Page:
Invasive Species Compendium

Detailed coverage of invasive species threatening livelihoods and the environment worldwide

Abstract

Wolbachia prevalence patterns: horizontal transmission, recombination, and multiple infections in chestnut gall wasp-parasitoid communities.

Abstract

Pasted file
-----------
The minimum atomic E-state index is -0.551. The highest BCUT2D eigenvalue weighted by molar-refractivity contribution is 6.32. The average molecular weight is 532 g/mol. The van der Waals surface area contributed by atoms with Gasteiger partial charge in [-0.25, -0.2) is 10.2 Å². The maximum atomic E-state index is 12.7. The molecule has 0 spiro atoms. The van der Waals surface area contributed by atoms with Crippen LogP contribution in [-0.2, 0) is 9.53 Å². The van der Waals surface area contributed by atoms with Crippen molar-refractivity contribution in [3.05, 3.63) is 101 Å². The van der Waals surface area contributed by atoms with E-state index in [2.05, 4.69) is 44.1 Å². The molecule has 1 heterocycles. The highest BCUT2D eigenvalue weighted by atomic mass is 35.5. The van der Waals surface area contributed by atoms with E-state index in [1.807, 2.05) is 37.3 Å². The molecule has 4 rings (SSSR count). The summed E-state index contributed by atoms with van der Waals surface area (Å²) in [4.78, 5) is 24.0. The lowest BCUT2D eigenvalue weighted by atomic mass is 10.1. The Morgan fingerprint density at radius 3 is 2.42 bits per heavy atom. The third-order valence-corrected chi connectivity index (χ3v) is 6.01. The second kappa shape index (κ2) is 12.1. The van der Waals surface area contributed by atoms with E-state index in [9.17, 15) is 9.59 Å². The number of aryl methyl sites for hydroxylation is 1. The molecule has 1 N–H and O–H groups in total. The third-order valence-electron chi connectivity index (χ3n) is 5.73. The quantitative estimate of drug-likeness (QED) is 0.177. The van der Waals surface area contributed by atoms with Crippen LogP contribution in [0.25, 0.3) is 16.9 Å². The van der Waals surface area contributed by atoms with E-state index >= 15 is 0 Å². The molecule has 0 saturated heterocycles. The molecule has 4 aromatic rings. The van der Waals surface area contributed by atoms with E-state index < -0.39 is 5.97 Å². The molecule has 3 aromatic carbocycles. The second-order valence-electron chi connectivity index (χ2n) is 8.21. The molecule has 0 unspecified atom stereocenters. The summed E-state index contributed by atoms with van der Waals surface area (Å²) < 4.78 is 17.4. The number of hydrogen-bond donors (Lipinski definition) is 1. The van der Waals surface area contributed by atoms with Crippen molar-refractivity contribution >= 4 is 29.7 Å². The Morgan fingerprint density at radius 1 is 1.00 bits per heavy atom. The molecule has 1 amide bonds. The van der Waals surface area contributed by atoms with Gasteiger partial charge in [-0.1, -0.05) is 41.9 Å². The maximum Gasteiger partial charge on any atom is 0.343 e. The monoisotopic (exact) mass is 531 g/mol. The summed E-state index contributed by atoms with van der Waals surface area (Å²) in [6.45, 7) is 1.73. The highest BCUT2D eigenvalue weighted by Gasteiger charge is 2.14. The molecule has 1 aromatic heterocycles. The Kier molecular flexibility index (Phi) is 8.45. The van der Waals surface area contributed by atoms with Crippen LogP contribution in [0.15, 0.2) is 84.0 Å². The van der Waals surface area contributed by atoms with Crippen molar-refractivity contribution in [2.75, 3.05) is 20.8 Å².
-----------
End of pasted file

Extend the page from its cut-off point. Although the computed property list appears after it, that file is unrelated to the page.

The Oriental chestnut gall wasp, Dryocosmus kuriphilus Yasumatsu (Hymenoptera: Cynipidae), is a global invasive pest that causes serious damage to almost all chestnut species belonging to the Castanea genus (Fagaceae). Dryocosmus zhuili Liu et Zhu is a recently described sibling species of D. kuriphilus, which induces galls on Castanea henryi (Skan) Rehd. et Wils. There are many indigenous parasitoid species in China which play an important role in the natural regulation of their population dynamics. Wolbachia is a maternally inherited α-proteobacterium widely found in arthropods. This study screened for the presence of Wolbachia in the two chestnut gall wasps and in six parasitoid species from 12 populations, to investigate the prevalence patterns of Wolbachia in the chestnut gall wasp-parasitoid communities. We found that D. zhuili and four parasitoid species were infected with Wolbachia; among them, all individuals of the two populations of Megastigmus sp. had multiple Wolbachia infections. By using multilocus sequence types to characterize bacterial strains, three new sequence types were identified. The Wolbachia strains infecting D. zhuili (ST-507), Torymus sinensis Kamijo (ST-508), and Sycophila variegata (Curtis) (ST-508) belonged to supergroup A, whereas the Wolbachia strain infecting Megastigmus nipponicus Kamijo (ST-503) belonged to supergroup B. Our results also suggested that horizontal transmission of Wolbachia occurs between chestnut gall wasps and their parasitoids. Moreover, multiple Wolbachia infections of Megastigmus sp. may be due to gene recombination and horizontal transmission.